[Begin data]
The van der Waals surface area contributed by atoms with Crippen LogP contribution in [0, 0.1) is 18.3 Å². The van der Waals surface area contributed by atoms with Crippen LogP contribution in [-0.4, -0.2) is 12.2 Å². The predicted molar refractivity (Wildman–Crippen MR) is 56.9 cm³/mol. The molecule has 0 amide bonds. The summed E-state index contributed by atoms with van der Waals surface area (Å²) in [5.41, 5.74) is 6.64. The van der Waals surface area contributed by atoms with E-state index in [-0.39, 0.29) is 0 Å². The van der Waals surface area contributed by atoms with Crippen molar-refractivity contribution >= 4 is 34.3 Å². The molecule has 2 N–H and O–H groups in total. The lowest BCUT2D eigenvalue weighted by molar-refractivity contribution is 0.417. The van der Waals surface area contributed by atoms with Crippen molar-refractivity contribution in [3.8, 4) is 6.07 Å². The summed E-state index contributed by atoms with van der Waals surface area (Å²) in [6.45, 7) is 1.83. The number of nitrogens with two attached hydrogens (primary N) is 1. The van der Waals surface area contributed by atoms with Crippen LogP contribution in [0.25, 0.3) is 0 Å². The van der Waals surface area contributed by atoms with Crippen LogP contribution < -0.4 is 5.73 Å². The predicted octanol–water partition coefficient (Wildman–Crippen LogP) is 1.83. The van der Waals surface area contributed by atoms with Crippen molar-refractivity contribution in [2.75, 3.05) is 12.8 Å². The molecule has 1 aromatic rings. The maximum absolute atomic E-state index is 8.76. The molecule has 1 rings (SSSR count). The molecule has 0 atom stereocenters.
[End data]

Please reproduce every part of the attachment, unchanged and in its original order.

The van der Waals surface area contributed by atoms with Crippen LogP contribution in [0, 0.1) is 18.3 Å². The van der Waals surface area contributed by atoms with Crippen LogP contribution in [-0.4, -0.2) is 12.2 Å². The predicted molar refractivity (Wildman–Crippen MR) is 56.9 cm³/mol. The molecule has 0 amide bonds. The summed E-state index contributed by atoms with van der Waals surface area (Å²) in [5.41, 5.74) is 6.64. The van der Waals surface area contributed by atoms with E-state index in [-0.39, 0.29) is 0 Å². The van der Waals surface area contributed by atoms with Crippen molar-refractivity contribution >= 4 is 34.3 Å². The molecule has 2 N–H and O–H groups in total. The lowest BCUT2D eigenvalue weighted by molar-refractivity contribution is 0.417. The van der Waals surface area contributed by atoms with Crippen molar-refractivity contribution in [3.8, 4) is 6.07 Å². The summed E-state index contributed by atoms with van der Waals surface area (Å²) in [6.45, 7) is 1.83. The number of nitrogens with two attached hydrogens (primary N) is 1. The van der Waals surface area contributed by atoms with Crippen LogP contribution in [0.25, 0.3) is 0 Å². The van der Waals surface area contributed by atoms with Crippen LogP contribution < -0.4 is 5.73 Å². The predicted octanol–water partition coefficient (Wildman–Crippen LogP) is 1.83. The van der Waals surface area contributed by atoms with Crippen molar-refractivity contribution in [2.75, 3.05) is 12.8 Å². The molecule has 1 aromatic rings. The maximum absolute atomic E-state index is 8.76. The molecule has 1 rings (SSSR count). The molecule has 0 atom stereocenters.